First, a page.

Jordyn Bernicke, age 23

Albuquerque, New Mexico

“Choke on Your Cat Call”

Since elementary school, when boys would smack my ass playing touch football on the playground, I have learned to recognize when I am being objectified. Walking to school as a college student I would hear aggressive whistles and moans and be back on the playground again. While working as a hostess , I smiled through the unwanted advances and touches of male management, even though I was filled with a familiar anxiety.

Through each cat-call I want to stand up for myself. Maybe roll my eyes or flip off the stranger who’s commented on my body. But I simply ignore them because I am so nervous, scared and pressured by society to be submissive. I hear all of the times my mother told me to be careful replaying in my head and worry that if I defend myself it will escalate the situation. I feel pressured to be nice, as if standing up for myself makes me a bitch.

So there I am in the middle of the street giving slight smiles to the creeps that yell “nice ass” from their shitty car windows, and whistle at me as I walk by. Afterward I am constantly looking over my shoulder, or in the reflective storefront windows to make sure that I am not being followed. When I reach the safety of my car I replay the experiences in my mind and I am disappointed in myself. I’m disappointed for giving him the slightest response.

Being a woman is a wonderful gift that I would never want to change but it is unfair that we are given a set of rules to follow. Why are we the ones that have be careful? You don’t hear women yelling and making remarks about how sweet a guys ass is as they walk down the street. We understand what it’s like to be objectified and the self-consciousness that results from it. It is honestly not a way to live.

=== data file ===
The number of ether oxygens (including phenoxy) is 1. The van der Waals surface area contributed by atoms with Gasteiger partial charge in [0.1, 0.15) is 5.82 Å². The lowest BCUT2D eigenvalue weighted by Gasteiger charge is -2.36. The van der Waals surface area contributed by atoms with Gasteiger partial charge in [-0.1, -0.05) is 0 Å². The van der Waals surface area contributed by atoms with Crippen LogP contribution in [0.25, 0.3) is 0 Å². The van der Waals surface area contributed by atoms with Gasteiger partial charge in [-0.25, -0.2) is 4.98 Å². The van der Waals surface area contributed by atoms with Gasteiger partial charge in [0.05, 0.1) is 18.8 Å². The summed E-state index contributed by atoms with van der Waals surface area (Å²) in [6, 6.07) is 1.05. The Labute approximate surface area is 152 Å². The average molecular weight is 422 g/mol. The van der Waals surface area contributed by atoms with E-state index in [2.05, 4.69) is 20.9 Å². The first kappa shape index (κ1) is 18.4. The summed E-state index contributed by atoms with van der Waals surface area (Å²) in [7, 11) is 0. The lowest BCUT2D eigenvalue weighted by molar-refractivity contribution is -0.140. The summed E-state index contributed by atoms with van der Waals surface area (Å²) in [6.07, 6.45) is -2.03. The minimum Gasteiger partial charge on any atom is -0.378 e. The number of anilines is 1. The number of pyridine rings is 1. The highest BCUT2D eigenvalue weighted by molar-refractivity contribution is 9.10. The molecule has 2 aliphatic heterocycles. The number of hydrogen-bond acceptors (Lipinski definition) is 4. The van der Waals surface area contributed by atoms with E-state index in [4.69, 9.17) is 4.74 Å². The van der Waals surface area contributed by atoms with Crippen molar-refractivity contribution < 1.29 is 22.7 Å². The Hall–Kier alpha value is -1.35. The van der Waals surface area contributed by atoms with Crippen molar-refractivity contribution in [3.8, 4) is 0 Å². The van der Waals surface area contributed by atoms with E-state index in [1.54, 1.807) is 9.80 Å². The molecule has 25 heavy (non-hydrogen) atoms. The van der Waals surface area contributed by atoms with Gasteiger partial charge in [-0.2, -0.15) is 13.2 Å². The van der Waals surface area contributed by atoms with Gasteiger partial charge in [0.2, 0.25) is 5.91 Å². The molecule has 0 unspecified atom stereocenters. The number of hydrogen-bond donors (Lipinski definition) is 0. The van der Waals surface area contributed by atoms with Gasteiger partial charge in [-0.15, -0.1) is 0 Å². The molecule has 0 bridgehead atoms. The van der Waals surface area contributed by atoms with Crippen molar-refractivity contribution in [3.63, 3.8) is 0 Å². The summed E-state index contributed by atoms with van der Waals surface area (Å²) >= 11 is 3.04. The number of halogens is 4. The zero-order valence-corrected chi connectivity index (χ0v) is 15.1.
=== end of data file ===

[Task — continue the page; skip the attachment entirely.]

I have found myself taking different routes to school and work because I have been followed before and I am afraid. During everyday normal tasks women should not have to look over their shoulders. We should not wake up and dread living our lives because we fear for our safety around men.

In one specific instance, I was walking to my car from school and recognized a local creep who has been known for public masterbation. I contemplated crossing the street to avoid him, but decided not to in fear of hurting his feelings. When we crossed paths he lunged, trying to grab me as I walked by. I jumped into the street dodging his hands and ran to my car. I began to feel bad, thinking maybe it was too harsh and that I have offended him. Thoughts like “maybe it’s my fault for wearing shorts,” ran through my mind.

(record scratch) WTF NO!

It was over 100 degrees, wearing shorts is normal. Who cares if I offended him, he literally made my heart drop. In that moment, unfortunately, I don’t think this way at all. It’s not until after I go home or talk about it with some girlfriends that I realize I am not in the wrong. But it doesn’t matter. I still obsess over the incident feeling guilty. It affects my whole day, week, and perhaps self, but this creep probably didn’t think twice about it. The sense of control men gain over women by catcalling is disgusting, and to that I say, You Can Choke on Your Fucking Cat Call.